Ichiro on Pete Rose’s Doorstep (or is he?)


(image courtesy superichirocrazy.wordpress.com)

The story of Hammerin’ Hank Aaron’s youth baseball days are often told with broomsticks as baseball bats, and bottle caps as baseballs.

After a game of baseball with the real objects, try tossing a bottle cap and hitting it with a broomstick.

Seems hard, right?

The youth of Japan didn’t grow up with that small of a hitting object, but their baseballs are slightly smaller and lighter than those used in the United States.

As the Japanese baseball prospect made his way up through the Nippon Professional Baseball ranks, they did not have the American-sized ball to compare. They grew up with their baseball sizes, and Americans grew up with theirs.

Nippon Professional Baseball, for a very long time, was the final stopping point for Japanese professionals. Not until the departures of Hideo Nomo and the late Hideki Irabu from the Land of the Rising Sun did the opportunity of jumping across the Pacific Ocean become a reasonable possibility. Some others came, and most went.

The president of Nintendo — who happened to be the owner of the Seattle Mariners — brought Ichiro Suzuki to America in 2001. Then the exports came trickling in a little more. Then, and only then, could one say that NPL has become more of a minor league for Major League Baseball.

Ichiro took the MLB world by storm with his quick motion in the batters box, and the resulting timely hits — and lots of them. Just 4 seasons in, Ichiro broke George Sisler’s record for most hits in a season with 262. As of Sunday’s successful pinch-hitting appearance with the Miami Marlins, he has 2,974 hits in his 16 MLB seasons. 

When mentioning the single-season hits record, and old argument comes up similar to that of Roger Maris’s supposed “asterisk” next to his 61 home runs. Sisler had 257 hits in a 154-game season. Through 154 games of the 2004 season, Ichiro had 251 hits.

Ichiro is just 26 hits away from becoming the 30th member of the 3,000-hit club. That very well may come this season.

However, there is a milestone much closer than that.

Combining his NPL and MLB career totals, Ichiro has collected a total of 4,252 hits in 25 professional seasons. This number is just four hits away from Pete Rose.

Ichiro isn’t four hits away from breaking a record. This is simply a numbers game.

Not too long after Ichiro collected his 4,000th hit did Rose make a statement regarding his own hit total. Basically, if Ichiro’s NPL hits are included in some sort of discussed total, then Rose’s 427 minor league hits need to be discussed in the same topic.

Ichiro played most of his first couple of years in the Orix Blue Wave farm system. The hit total he accumulated there isn’t widely known; but if Rose’s minor league hit totals are to be discussed, then so are Ichiro’s minor league totals. (Help, anyone????)

It wasn’t until 1996 when Ichiro expressed desire to play professionally in the United States, after playing in an exhibition series against MLB all-star players. That alone shouldn’t discredit his NPL hits up to that point. Not all NPL players at the time could achieve this golden ticket. The “promotion pool” was a pool of one, or a few, Japanese-born players. The chance of promotion was much tougher than it was for a Triple-A player to make it to the majors.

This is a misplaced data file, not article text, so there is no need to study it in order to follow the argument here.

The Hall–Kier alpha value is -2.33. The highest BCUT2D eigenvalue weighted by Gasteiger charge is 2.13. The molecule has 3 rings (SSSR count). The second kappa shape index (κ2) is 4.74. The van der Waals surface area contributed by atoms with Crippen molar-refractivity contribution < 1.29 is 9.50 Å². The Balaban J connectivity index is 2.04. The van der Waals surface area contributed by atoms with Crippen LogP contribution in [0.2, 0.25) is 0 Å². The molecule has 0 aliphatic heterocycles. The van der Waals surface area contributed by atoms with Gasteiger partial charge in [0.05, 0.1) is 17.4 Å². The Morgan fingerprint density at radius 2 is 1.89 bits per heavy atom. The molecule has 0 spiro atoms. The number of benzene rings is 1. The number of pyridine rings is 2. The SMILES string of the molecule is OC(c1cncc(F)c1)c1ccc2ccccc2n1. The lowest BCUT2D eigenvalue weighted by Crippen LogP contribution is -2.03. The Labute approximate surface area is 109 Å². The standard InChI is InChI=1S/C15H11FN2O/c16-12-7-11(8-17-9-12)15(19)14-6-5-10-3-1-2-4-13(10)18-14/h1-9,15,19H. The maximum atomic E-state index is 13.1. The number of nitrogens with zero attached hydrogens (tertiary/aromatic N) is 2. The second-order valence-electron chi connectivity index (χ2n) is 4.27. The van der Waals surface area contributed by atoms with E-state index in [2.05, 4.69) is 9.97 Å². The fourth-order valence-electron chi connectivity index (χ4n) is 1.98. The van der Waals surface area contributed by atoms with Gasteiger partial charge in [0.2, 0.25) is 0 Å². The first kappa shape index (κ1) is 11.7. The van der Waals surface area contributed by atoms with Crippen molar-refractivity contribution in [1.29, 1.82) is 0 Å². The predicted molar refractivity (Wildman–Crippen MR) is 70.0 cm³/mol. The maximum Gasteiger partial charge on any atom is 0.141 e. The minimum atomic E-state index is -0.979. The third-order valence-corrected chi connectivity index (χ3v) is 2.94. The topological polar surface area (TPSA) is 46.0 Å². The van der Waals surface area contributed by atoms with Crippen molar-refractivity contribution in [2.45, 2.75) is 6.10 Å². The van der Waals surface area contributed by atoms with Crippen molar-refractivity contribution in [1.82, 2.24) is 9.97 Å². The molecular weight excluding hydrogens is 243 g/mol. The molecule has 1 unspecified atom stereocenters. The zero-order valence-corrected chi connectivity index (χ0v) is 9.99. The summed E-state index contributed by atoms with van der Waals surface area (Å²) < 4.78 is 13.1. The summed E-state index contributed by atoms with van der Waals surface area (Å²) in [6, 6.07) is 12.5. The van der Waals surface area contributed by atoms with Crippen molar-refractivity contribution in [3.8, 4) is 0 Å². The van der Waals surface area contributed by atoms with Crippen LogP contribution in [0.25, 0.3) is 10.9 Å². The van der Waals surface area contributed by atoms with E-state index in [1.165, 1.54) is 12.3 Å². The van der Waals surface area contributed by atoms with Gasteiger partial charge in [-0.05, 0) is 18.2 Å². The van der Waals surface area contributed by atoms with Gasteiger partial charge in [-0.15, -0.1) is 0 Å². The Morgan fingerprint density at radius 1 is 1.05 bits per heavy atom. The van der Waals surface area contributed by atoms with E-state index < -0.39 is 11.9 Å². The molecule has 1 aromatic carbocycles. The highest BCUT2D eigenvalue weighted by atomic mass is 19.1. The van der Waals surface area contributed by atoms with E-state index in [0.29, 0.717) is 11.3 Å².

Critics of MLB-NPL stat comparisons often refer to guys like Randy Bass (54 homers in 1985) and Tuffy Rhodes (464 homers in a 12-year NPL career)— marginal success in MLB, but smash hits in NPL. As mentioned earlier, the baseballs are smaller. The ballparks are also smaller, leading to the lopsided home run totals by foreign-born players. However, first base is still 90 feet from home plate.

How many home runs would be fly outs? Even the MLB field dimensions varied from time to time.

As did the baseballs.

Baseball composition in major league baseball has changed over time. When Ty Cobb racked up 4,191 hits, it wasn’t common for the baseballs that he hit to be made up differently.

There are so many sabermetric variables to be considered to determine how records stand in the present time. The similarity between Ichiro, Rose, and Cobb’s famous numbers each are associated with is that they happened at the highest level of professional baseball available to them and their peers.

Each hit did something positive to their team’s chances at winning ballgames. In essence, Ichiro succeeded in his role at the plate — at the highest level of professional baseball available to them and their peers — at least 4,252 times as of Sunday. Each done by batting the ball in play and reaching base safely.

It’s already an accomplishment to have played professionally — at the highest level of professional baseball available to them and their peers — for one-quarter of a century. Rickey Henderson was the most recent player to do this, joining fellow non-pitchers Cap Anson, Bobby Wallace, and Eddie Collins. Ichiro needs to play in 202 more games (as of this writing) to catch up to Rose’s major league record total.

With five more hits, Ichiro doesn’t become any greater than Pete Rose. Rather, it’s just an interesting numbers game to throw out there — in a statistical world where numbers are running crazier than ever.

Follow Ichiro’s hit counter on Twitter: @ichirohitcount

Marlins schedule (as of this writing):

Monday – at San Diego (9:10 central)
Tuesday – at San Diego (9:10)
Wednesday – at San Diego (2:40)
Friday – vs. Colorado (6:10)
Saturday – vs. Colorado (6:10)


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